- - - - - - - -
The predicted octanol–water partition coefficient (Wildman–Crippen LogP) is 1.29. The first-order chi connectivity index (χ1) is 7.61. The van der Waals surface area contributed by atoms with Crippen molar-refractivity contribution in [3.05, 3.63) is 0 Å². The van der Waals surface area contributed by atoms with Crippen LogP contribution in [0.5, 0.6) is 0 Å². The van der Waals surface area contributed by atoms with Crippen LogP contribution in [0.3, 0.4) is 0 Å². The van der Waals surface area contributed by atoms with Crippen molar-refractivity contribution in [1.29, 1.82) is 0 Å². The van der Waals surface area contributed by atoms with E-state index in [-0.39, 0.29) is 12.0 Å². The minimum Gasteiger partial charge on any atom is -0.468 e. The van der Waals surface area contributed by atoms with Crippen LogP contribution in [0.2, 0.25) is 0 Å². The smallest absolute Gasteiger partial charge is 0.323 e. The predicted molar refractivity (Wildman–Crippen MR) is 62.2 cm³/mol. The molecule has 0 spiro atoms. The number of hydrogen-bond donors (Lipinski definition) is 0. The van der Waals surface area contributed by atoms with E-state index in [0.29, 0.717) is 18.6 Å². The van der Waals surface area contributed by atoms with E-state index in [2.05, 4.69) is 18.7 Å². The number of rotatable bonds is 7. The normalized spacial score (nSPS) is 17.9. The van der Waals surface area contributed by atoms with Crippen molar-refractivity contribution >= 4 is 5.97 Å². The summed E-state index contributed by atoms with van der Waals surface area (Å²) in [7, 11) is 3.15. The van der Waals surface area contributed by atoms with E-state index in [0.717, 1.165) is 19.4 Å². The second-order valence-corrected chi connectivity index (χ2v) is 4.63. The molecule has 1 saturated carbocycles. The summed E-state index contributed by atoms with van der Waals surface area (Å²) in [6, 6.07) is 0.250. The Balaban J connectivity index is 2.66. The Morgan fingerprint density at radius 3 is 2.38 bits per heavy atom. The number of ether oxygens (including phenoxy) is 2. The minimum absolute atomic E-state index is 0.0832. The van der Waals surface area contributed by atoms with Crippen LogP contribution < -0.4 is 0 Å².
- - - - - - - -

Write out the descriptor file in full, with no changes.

The predicted octanol–water partition coefficient (Wildman–Crippen LogP) is 1.29. The first-order chi connectivity index (χ1) is 7.61. The van der Waals surface area contributed by atoms with Crippen molar-refractivity contribution in [3.05, 3.63) is 0 Å². The van der Waals surface area contributed by atoms with Crippen LogP contribution in [0.5, 0.6) is 0 Å². The van der Waals surface area contributed by atoms with Crippen LogP contribution in [0.3, 0.4) is 0 Å². The van der Waals surface area contributed by atoms with Crippen molar-refractivity contribution in [1.29, 1.82) is 0 Å². The van der Waals surface area contributed by atoms with E-state index in [-0.39, 0.29) is 12.0 Å². The minimum Gasteiger partial charge on any atom is -0.468 e. The van der Waals surface area contributed by atoms with Crippen LogP contribution in [0.2, 0.25) is 0 Å². The smallest absolute Gasteiger partial charge is 0.323 e. The predicted molar refractivity (Wildman–Crippen MR) is 62.2 cm³/mol. The molecule has 0 spiro atoms. The number of hydrogen-bond donors (Lipinski definition) is 0. The van der Waals surface area contributed by atoms with E-state index in [0.29, 0.717) is 18.6 Å². The van der Waals surface area contributed by atoms with E-state index in [2.05, 4.69) is 18.7 Å². The number of rotatable bonds is 7. The normalized spacial score (nSPS) is 17.9. The van der Waals surface area contributed by atoms with Crippen molar-refractivity contribution >= 4 is 5.97 Å². The summed E-state index contributed by atoms with van der Waals surface area (Å²) in [7, 11) is 3.15. The van der Waals surface area contributed by atoms with E-state index in [0.717, 1.165) is 19.4 Å². The second-order valence-corrected chi connectivity index (χ2v) is 4.63. The molecule has 1 saturated carbocycles. The summed E-state index contributed by atoms with van der Waals surface area (Å²) in [6, 6.07) is 0.250. The Balaban J connectivity index is 2.66. The Morgan fingerprint density at radius 3 is 2.38 bits per heavy atom. The number of ether oxygens (including phenoxy) is 2. The minimum absolute atomic E-state index is 0.0832. The van der Waals surface area contributed by atoms with Crippen LogP contribution < -0.4 is 0 Å².